Sunday, April 17, 2005

Wild Berries

Lately I've been making an effort to pay more attention to the plant life around the bayou when I go on my Saturday morning runs. I make a special point of seeing how many useful plants I can identify. So I was both surprised and pleased a couple weeks ago to notice some berries growing from the top of a tree as I was going across a bridge that happened to be at prime berry-growing level. I was examining them (not quite ripe) when a man I'd seen a bit further back ran past me and identified them for me: mulberries.

This weekend I was pleased to see that more of them were ripe, and I found several other places where they were growing. I'm debating if I want to go back and pick some and use them in a recipe. They're the all-sweet/no tang type of mulberries (I did a taste test), making them not so good for recipes unless I pair them with something tart, like maybe cranberries.

Anyway, I was musing on these sorts of thoughts as I was running yesterday, and my thoughts drifted back to about fifteen years ago when I went on a yoga retreat in New Mexico and found some wild berries.

The retreat location was a private property at about 9,000 feet. It was accessible only by four-wheel drive and bordered by Indian lands, a National Forest and the Pecos Wilderness. Get lost and you can be lost for a good long while because there are no other people around for miles. One of the first things you notice is that the ground doesn't look right. Upon closer inspection you realize that there is no litter anywhere. You can walk for days without finding so much as an old gum wrapper. It's tragic that such a state is remarkable these days, but there you are.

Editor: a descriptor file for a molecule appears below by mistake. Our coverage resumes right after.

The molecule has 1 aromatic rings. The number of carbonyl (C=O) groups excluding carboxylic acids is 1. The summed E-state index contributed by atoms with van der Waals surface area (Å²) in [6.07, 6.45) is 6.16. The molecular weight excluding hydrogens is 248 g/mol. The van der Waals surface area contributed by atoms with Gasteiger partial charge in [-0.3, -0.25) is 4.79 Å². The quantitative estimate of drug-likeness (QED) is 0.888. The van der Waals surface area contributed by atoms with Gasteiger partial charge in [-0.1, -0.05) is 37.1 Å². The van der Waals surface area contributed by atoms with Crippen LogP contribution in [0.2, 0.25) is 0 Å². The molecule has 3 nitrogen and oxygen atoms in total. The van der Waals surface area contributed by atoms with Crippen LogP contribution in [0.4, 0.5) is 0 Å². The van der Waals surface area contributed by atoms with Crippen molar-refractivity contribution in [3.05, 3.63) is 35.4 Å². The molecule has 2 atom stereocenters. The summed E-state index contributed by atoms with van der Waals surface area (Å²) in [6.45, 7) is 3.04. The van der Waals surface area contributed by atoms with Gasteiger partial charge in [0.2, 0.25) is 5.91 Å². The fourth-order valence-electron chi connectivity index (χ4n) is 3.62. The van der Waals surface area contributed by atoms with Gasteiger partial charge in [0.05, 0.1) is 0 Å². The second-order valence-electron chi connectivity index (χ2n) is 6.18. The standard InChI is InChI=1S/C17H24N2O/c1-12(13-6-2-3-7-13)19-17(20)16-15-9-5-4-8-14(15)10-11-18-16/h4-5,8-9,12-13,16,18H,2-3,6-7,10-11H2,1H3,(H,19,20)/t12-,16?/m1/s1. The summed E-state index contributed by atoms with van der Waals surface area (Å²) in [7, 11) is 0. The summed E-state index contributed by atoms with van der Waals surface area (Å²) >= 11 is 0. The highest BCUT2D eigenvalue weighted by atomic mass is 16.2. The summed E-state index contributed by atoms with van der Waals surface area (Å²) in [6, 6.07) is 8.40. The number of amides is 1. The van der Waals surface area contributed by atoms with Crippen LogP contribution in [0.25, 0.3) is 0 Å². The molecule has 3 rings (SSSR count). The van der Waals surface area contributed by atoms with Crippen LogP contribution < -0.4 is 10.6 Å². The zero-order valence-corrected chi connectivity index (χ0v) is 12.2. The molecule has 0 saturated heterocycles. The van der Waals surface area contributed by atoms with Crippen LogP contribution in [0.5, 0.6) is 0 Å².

We quickly became a close-knit group on this retreat, even though most of us had never met before. When you're this far from civilization with only twenty other people, you become friends quickly. So one afternoon I was pondering what to do with my free afternoon, when a guy named Jeff invited me to go for a walk. His girlfriend Chris was a violinist with an audition coming up after the retreat was over, so she needed to spend the afternoon practicing.

So Jeff and I headed off into the woods. Even at the time it seemed a bit mad because instead of keeping to the logging trails, Jeff struck out for parts unknown. Being young and stupid, I just tagged along, even though I knew better than to stray from known trails and not mark the way back. We had a fine time for awhile, finding cold streams, strange birds, weird mushrooms and bushes full of ripe raspberries-- a good thing, since we had no food or water with us. (Bizarre to even think about, since I don't even run the local trails without water today.)

Toward late afternoon, I began to get worried. I had no idea where we were and although Jeff put up a good front, I had the impression he wasn't exactly sure, himself. Nights are cold up on a mountain, even in August. We were in shorts and the sun would be setting soon. We had nothing useful with us at all, really-- no matches, no compass, no way to signal for help.

So there we were, tramping along through a field of white flowers, when suddenly he stopped. "You hear that?" he asked.

I listened too, but heard nothing that seemed out of the ordinary.

"Come on," he said. He changed our course slightly and struck out at a quick pace.

About a minute later, he stopped and listened again. This time I could hear it, too. "What is it?" I asked.

Jeff was excited now. "It's Beth," he said. "Come on."

Beth was an opera singer in our group, and like Jeff's girlfriend, had chosen to spend the afternoon preparing for an upcoming audition. We hurried along now, nearly running, Beth's well-trained voice sounding louder and louder in our ears. She must've been about a mile from where we first heard her because it took us about fifteen minutes to reach her. Sound carries far in the thin mountain air. Finally we broke out of a clearing and found ourselves in familiar territory. And there was Beth, our savior, standing on a rock overlooking the valley, belting out an aria with gusto, a curious chipmunk at her feet.

Saved by opera.

And helped along by a few wild berries.

2 comments:

Kenneth said...

What a great story!

Wil said...

Wow, just read this and decided that it was a great way to start the morning! You're a good writer!